Opinion: Recalling ‘tractors with lugs’


Commentary by Ward Degler

Back in the Dark Ages of my youth, when interstate highways hadn’t even yet been thought of, more than half the nation’s roads were unpaved, and the rest were narrow asphalt lanes. Along these paved roads were signs proclaiming, “Tractors With Lugs Prohibited.”

Unlike today, when farm machinery comes with rubber tires, tractors during the Great Depression years had giant cast-iron wheels armed with spikes for traction. You can imagine what those spikes did to an asphalt surface. Hence, they were prohibited, and farmers who violated the rule were subject to heavy fines.

This created a conundrum for farmers. They needed the roads to reach separated fields, but if they were paved – which everyone except the farmers loved – they couldn’t use them.

The solution was the creation of “farm roads,” dirt trails often along highway easements or across neighboring farm fields. Many of these still exist in farm communities today, and, ironically, some are paved.

When I was 5 years old, we lived in a rented farmhouse outside Medford, Wis. During spring and summer, the farmer who owned the place regularly showed up early mornings with his team of draft horses to work the fields. But when harvest time rolled around, he arrived behind the steering wheel of the largest and loudest machine I had ever seen — a gigantic steam tractor with huge cast-iron wheels with lugs.

Towed behind the tractor was a threshing machine, a complex mechanism the size of a Greyhound bus. Other men followed in a Ford Model T towing two flatbed trailers.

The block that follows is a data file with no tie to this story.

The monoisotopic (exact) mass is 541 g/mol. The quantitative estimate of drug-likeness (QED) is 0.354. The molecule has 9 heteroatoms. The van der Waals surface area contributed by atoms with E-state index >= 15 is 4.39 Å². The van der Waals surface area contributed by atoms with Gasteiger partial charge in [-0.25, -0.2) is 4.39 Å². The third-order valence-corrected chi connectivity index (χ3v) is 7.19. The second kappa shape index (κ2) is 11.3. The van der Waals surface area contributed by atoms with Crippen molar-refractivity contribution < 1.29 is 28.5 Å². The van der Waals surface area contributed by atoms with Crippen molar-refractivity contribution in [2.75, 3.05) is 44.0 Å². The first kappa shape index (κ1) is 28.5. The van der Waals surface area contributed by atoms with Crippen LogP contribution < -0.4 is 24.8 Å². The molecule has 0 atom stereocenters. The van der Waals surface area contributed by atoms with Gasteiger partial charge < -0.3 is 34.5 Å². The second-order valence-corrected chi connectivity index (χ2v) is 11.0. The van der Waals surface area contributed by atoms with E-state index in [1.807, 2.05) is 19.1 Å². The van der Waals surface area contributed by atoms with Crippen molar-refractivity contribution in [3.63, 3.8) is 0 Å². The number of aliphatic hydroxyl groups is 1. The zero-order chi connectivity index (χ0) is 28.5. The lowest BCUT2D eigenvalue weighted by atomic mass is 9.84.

What happened next was nothing short of poetry in motion. The farmer hooked the tractor to the trailers and spent the day crisscrossing the fields gathering the ripened wheat.

The other men jacked up the Model T and fitted a special wheel to the rear end and ran a long drive belt from there to a wheel on the threshing machine. When they put the car in gear, the threshing machine roared to life.

All day the air was filled with explosive noise from the equipment and impenetrable dust from the wheat chaff. The farmer’s son made repeated trips with the horses pulling large box trailers filled with the harvested grain.

At dusk, everything stopped. One by one, the men and equipment left. The Model T and the trailers chugged along the county road while the tractor pulled the threshing machine across the cleared field to a neighboring farm where it connected with an unpaved road.

Farming is different today. It’s still hard work, but the equipment is quieter and more efficient. And I haven’t seen a sign prohibiting tractors with lugs for years.